I have used Wireshark for packet sniffing and analysis for a number of years, starting back when it was called Ethereal. A little while ago I was using it to look at broadcast packets that our clients send out, and decided that it would be great if Wireshark could interpret our wire-level protocol and display meaningful information about the packets. After a bit of searching, I found that you can add plug-ins to Wireshark, allowing you to do whatever you want with the packet data. I found some detailed instructions on how to do this, beginning with:
- Install a version of the Microsoft C/C++ compiler
- Install a particular platform SDK
- Install Cygwin
- Install Python
- Install Subversion
- Get the Wireshark source
- Configure the source
- Build Wireshark
Once you’re done all that, you can start looking at building your plug-in in C. I set up a Windows XP VM and spent a day or two doing all of this, but never got to the point of actually creating the plug-in. A few days later we had a team status meeting, during which I mentioned this project. A colleague, Peter, asked if I had looked at Microsoft NetMon, saying that he believed it allowed you to add your own parsers as well. I downloaded it and took a look. Thank you Peter, for saving me days, if not weeks of development time. In less time than it took me to set up the VM in preparation for writing a Wireshark protocol analyzer, I had analyzers written for the majority of both our UDP and our TCP protocols.
As a packet sniffer, NetMon is not really much different from Wireshark, though I find the interface a little more intuitive. This might be because I’m running on Windows, and Wireshark has always looked to me like a Unix program that has been ported to Windows rather than an application written for Windows. They both support both capture and display filters. NetMon has colour filters as well – particular packets or conversations can be coloured based on the filter results. You can view packets as they are captured, save them to a file, and load them back in again later.
But writing a parser is orders of magnitude easier than writing a Wireshark plug-in. You simply tell it what ports your protocol uses and what the protocol looks like in a proprietary language (called NPL – Network Monitor Parser Language) that’s vaguely C-like but very simple. Some properties of this language:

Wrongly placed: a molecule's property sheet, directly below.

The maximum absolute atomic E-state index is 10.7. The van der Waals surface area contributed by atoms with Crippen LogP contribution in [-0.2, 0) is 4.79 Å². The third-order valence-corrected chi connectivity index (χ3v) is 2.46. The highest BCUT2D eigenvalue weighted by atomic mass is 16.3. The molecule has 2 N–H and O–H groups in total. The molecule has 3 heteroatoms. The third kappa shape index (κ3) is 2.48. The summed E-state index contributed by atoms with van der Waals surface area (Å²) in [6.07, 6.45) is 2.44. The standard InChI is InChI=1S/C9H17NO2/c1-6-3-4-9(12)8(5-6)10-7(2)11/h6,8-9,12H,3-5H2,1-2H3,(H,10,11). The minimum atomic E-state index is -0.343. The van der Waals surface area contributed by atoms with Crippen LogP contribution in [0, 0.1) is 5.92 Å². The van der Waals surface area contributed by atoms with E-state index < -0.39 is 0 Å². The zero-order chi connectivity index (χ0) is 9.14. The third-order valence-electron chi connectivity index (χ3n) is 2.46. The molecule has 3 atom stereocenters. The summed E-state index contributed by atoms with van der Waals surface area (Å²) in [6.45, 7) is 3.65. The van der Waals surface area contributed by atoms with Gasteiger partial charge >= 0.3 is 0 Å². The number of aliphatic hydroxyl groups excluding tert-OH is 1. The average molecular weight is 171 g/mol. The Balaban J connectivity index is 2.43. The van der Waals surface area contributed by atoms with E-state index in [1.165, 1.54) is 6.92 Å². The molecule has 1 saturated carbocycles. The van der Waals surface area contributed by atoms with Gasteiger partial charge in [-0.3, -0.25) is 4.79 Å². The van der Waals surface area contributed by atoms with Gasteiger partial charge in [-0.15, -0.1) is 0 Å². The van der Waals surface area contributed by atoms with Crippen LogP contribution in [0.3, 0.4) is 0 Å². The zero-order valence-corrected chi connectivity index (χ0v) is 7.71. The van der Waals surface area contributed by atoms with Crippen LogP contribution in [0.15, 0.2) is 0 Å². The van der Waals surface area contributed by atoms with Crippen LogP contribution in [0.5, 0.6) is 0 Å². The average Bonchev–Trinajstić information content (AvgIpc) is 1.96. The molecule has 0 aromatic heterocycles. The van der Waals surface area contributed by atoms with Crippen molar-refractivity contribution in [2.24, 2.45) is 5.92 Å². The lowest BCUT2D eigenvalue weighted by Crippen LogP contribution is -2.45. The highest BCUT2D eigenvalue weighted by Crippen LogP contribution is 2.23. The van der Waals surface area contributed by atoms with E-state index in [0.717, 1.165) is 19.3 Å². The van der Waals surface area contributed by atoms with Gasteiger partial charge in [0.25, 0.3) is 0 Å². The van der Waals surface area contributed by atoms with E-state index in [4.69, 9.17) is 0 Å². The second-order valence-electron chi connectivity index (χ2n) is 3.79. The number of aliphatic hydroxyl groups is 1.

- it handles bitfields, ASCII and Unicode text, and binary data, as well as various types of numeric values (8, 16, 32, or 64 bits, integer or floating-point, signed or unsigned, big- or little-endian)
- you can define your own data types
- there are a number of special data types built-in; if your packet contains a 32-bit IP address, for example, you can just specify it as IPv4Address and it will get interpreted and displayed as expected
- you can make structs which group pieces of the data together, and arrays which hold collections of the same type of data
- you use while loops and switch statements to modify behaviour. For example, your protocol might have a byte that indicates the type of packet, and then the structure of the packet depends on the value of that byte. No problem.
- you can indicate both storage format and display format, so if you have a byte that’s 0 for a request and 1 for a response, you can display the words “request” and “response” rather than just 0 or 1. The rest of the code can reference this value by name and get 0 or 1. The display string can be as complicated as you want, even referencing other pieces of the packet by name.
- it supports conversations, and there are variables that have global, conversation, packet, or local scope
The help file installed with the app describes each of the language features, and I found a document that describes an example protocol in great detail.
The biggest drawback of this tool is the parser editor. It’s not very powerful – it makes notepad look feature-rich. I use Ctrl-Backspace (delete previous word) and Ctrl-Del (delete next word) a lot, since it’s supported in Windows Live Writer, Word, and emacs, but support is spotty – sometimes it works, sometimes it deletes the wrong word.